Serum Institute of India seeks indemnity as reports suggest foreign vaccines may soon get legal protection

FPJ Web DeskUpdated: Thursday, June 03, 2021, 09:38 AM IST
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A medic administers COVID-19 vaccine dose to a student during a special vaccination drive organised by the Karnataka government for the students, who are going abroad for education and employment, in Bengaluru | Photo: PTI

A day after reports indicated that the Centre was mulling indemnity for foreign vaccine makers such as Pfizer and Moderna, the Serum Institute of India has now sought protection against liabilities. This however goes beyond a single Indian company. According to sources quoted by news agency ANI, this all the vaccine companies should get indemnity protection against liabilities if foreign companies are granted the same.

In recent days, the government is ramping up efforts to get additional COVID-19 vaccines to India, seemingly having put aside many earlier reservations. On Wednesday, the Drugs Controller General of India (DCGI) exempted COVID-19 vaccines that have been approved by some other international regulatory bodies from having to undergo local bridging trials. This in turn makes it easier for foreign COVID-19 vaccines such as Pfizer and Moderna to reach India.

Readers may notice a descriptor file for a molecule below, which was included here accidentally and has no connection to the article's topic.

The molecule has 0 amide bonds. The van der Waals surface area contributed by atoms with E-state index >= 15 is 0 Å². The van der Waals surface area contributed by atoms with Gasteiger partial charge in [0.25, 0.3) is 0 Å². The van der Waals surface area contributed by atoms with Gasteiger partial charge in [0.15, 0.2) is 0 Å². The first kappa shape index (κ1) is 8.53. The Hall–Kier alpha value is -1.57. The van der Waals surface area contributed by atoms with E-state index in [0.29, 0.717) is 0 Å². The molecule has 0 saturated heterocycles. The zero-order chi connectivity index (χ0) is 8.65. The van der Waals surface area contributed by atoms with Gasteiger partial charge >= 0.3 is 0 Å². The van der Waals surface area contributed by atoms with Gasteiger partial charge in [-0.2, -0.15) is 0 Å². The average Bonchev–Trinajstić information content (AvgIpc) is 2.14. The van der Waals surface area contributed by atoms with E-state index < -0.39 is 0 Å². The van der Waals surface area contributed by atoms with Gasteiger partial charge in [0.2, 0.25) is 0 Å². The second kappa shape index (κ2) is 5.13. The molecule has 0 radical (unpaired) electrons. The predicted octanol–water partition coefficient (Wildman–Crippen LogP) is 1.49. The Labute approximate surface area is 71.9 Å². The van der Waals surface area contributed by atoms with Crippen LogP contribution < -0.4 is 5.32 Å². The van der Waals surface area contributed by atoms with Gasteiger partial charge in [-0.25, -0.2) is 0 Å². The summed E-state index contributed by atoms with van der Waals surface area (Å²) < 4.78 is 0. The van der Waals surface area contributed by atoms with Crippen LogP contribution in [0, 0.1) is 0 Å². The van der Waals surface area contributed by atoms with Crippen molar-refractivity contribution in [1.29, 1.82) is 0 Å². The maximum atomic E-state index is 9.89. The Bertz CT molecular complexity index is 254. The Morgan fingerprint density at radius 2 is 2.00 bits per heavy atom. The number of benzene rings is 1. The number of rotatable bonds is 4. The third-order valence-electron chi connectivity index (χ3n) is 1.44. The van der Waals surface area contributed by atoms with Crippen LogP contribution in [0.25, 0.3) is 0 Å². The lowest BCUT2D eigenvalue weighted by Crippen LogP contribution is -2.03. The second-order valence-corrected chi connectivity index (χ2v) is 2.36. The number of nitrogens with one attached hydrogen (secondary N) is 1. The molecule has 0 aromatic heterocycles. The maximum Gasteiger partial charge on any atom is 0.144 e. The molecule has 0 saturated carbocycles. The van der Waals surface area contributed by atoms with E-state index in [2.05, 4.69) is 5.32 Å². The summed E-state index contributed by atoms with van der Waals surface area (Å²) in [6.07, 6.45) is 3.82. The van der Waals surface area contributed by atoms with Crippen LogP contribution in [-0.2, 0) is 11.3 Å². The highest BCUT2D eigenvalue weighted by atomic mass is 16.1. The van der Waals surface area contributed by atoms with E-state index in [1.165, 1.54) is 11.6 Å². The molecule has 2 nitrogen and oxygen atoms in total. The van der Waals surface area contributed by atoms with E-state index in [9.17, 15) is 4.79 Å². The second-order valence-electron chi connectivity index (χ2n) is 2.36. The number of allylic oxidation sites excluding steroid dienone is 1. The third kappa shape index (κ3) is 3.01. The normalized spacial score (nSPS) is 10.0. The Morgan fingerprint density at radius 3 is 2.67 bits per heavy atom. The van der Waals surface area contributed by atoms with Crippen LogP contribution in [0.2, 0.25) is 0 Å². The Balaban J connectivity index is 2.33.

Reports that quote government sources have also suggested that the administration is willing to grant indemnity to foreign vaccine makers. One may recall that one of the reasons behind the delay in procuring Pfizer vaccines is the fact that the company is seeking indemnity bond that will exempt it from any legal claims in case there are adverse effects from the vaccine.

It must be mentioned here that these remain unconfirmed yet. Based on official communiques, no official decision has been taken yet, and the topic of indemnity remains under discussion.

Interestingly however, a former senior ICMR official told ANI on Wednesday that no company in India's vaccination history has ever paid indemnity. And the government, which is the biggest user of vaccines, has also not done it.

Even deaths after COVID-19 vaccination have not come under this umbrella," former Indian Council of Medical Research (ICMR) chief Dr Nirmal K Ganguly said.

(with inputs from agencies)

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